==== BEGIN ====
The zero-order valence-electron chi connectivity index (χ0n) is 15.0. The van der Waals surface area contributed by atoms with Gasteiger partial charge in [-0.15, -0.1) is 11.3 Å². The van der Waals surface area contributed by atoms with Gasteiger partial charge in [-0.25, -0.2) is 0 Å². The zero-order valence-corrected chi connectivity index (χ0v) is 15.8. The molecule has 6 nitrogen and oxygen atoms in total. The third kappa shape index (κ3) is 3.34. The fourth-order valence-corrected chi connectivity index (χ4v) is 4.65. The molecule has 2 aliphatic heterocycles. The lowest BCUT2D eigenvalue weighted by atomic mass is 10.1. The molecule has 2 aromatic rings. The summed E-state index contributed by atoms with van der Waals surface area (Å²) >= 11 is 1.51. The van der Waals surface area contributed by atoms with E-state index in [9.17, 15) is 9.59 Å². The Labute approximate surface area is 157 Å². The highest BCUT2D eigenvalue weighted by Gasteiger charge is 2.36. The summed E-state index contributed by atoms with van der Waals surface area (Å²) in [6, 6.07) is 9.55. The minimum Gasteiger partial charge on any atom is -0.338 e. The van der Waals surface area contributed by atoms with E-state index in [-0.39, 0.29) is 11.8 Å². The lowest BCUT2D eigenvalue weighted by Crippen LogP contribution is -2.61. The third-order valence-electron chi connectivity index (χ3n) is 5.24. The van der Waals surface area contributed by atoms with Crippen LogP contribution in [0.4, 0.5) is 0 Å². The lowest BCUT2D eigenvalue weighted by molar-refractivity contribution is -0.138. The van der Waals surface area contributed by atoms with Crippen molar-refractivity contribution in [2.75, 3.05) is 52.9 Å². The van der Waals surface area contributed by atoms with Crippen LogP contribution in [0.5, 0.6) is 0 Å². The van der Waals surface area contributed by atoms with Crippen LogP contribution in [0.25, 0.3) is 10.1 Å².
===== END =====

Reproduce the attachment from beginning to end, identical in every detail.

The zero-order valence-electron chi connectivity index (χ0n) is 15.0. The van der Waals surface area contributed by atoms with Gasteiger partial charge in [-0.15, -0.1) is 11.3 Å². The van der Waals surface area contributed by atoms with Gasteiger partial charge in [-0.25, -0.2) is 0 Å². The zero-order valence-corrected chi connectivity index (χ0v) is 15.8. The molecule has 6 nitrogen and oxygen atoms in total. The third kappa shape index (κ3) is 3.34. The fourth-order valence-corrected chi connectivity index (χ4v) is 4.65. The molecule has 2 aliphatic heterocycles. The lowest BCUT2D eigenvalue weighted by atomic mass is 10.1. The molecule has 2 aromatic rings. The summed E-state index contributed by atoms with van der Waals surface area (Å²) >= 11 is 1.51. The van der Waals surface area contributed by atoms with E-state index in [9.17, 15) is 9.59 Å². The Labute approximate surface area is 157 Å². The highest BCUT2D eigenvalue weighted by Gasteiger charge is 2.36. The summed E-state index contributed by atoms with van der Waals surface area (Å²) in [6, 6.07) is 9.55. The minimum Gasteiger partial charge on any atom is -0.338 e. The van der Waals surface area contributed by atoms with E-state index in [-0.39, 0.29) is 11.8 Å². The lowest BCUT2D eigenvalue weighted by Crippen LogP contribution is -2.61. The third-order valence-electron chi connectivity index (χ3n) is 5.24. The van der Waals surface area contributed by atoms with Crippen LogP contribution in [0.4, 0.5) is 0 Å². The lowest BCUT2D eigenvalue weighted by molar-refractivity contribution is -0.138. The van der Waals surface area contributed by atoms with Crippen molar-refractivity contribution in [2.75, 3.05) is 52.9 Å². The van der Waals surface area contributed by atoms with Crippen LogP contribution in [0.5, 0.6) is 0 Å². The van der Waals surface area contributed by atoms with Crippen LogP contribution in [0.25, 0.3) is 10.1 Å².